In standards , some parts are left to "Implementation dependent" . One of
the most important incompatibilities come from such parts .
To obtain a "good" portability , such points should be considered and be
avoided as much as possible .
Another possibility is to set the same standard option in compilation and
use many compilers for the same source tree in the same operating system .
If that program is accepted as correct by many compilers , it means that
compiler dependent parts are not used within the same operating system .
Another approach may be to use an NFS server , then compile the same
program source tree from different client operating systems with the SAME
compiler kind such as Clang for its operating system to remedy differences .
If a group of compilers are used in that way , it is very likely that
differences will be reduced as much as possible .
Another difference source is operating system dependencies . These should
be handled by "ifdef os ..." statements because some features are very
different in different operating systems which they can not made equivalent
To reduce the portability difficulties , one of the ways may be to use
parts solely handling operating systems or compiler dependencies .
For example : Time : Assume in different operating systems , the time
routines are very different and your program is using a large number of
time routine calls .
It is possible to use "ifdef os ..." statements in every call point and use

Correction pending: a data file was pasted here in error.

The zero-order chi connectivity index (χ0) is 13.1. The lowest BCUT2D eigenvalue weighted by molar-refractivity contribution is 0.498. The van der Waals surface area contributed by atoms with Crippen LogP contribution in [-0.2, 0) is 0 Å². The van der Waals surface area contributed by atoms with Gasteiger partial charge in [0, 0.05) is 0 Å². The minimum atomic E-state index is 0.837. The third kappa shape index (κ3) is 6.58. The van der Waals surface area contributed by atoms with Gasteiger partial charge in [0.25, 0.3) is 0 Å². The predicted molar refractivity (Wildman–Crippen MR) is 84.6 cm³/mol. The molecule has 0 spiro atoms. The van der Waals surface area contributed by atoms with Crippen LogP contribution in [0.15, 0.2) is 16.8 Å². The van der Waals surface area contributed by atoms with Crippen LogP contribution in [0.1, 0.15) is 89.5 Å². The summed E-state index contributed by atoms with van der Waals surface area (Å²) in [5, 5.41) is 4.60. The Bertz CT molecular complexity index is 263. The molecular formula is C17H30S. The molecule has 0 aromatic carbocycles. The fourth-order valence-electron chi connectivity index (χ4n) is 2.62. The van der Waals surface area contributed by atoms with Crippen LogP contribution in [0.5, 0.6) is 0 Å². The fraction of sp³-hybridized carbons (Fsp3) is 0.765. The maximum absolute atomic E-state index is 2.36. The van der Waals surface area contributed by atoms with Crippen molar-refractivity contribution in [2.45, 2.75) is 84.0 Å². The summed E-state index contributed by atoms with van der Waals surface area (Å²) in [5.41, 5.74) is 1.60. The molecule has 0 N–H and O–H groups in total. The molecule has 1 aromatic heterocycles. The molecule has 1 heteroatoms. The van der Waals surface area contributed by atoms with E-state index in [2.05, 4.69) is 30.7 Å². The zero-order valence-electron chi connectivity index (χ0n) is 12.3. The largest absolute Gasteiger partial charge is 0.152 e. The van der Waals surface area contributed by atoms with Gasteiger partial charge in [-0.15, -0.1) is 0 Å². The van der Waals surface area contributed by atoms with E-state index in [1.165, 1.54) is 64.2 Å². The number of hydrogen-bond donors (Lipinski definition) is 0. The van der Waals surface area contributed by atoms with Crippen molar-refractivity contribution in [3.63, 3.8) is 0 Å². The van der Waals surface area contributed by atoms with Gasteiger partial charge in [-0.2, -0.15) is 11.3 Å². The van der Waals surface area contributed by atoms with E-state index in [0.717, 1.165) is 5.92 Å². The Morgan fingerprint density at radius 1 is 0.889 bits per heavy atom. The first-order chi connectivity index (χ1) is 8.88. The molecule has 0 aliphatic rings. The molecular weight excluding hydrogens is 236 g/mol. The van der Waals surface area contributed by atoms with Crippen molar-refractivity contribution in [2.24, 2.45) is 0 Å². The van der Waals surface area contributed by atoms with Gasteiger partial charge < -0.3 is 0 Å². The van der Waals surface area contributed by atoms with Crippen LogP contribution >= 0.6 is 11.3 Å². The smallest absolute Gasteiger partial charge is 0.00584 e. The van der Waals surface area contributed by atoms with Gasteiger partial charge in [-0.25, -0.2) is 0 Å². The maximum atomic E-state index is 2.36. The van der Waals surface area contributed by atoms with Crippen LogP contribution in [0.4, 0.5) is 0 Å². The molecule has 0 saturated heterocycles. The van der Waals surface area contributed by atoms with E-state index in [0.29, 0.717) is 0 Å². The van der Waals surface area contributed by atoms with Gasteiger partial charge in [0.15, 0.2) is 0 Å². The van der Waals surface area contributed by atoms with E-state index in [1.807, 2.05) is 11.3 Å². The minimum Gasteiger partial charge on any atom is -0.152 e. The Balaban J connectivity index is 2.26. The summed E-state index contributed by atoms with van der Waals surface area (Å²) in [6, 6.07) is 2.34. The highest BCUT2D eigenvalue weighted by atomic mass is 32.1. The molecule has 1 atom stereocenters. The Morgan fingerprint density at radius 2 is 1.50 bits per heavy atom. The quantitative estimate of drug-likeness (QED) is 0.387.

relevant call statements .
OR write a time routine yourself with common parameters and call this
routine from where it is needed . Inside of that single routine use
relevant "ifdef os ..." statements , i.e. , collect operating systems
dependent , compiler dependent parts into such single routines and use your
routines from other places . In that way , you will need to customize a
small number of routines , instead of a large number of other routines .
Algol 68 was one of the best programming languages when it was designed .
The most important deficiency was the decision to leave input / output
"implementation dependent " . Due to this , no one of the implementation
was compatible to another implementation . This "feature" made the Algol 68
as "still born" .
In contrary to Algol 68 , the Fortran defined its rules as complete as
possible . Acceptance was very high and still it is in use .
One very unfortunate situation for the "Standards" are that they are NOT
"standard" : Leaving many parts as undefined because of effects of "LARGE"
ones for their own benefits , i.e. , design of standard are not based on
completely "Science" but mostly "Benefits" .
Thank you very much .
Mehmet Erol Sanliturk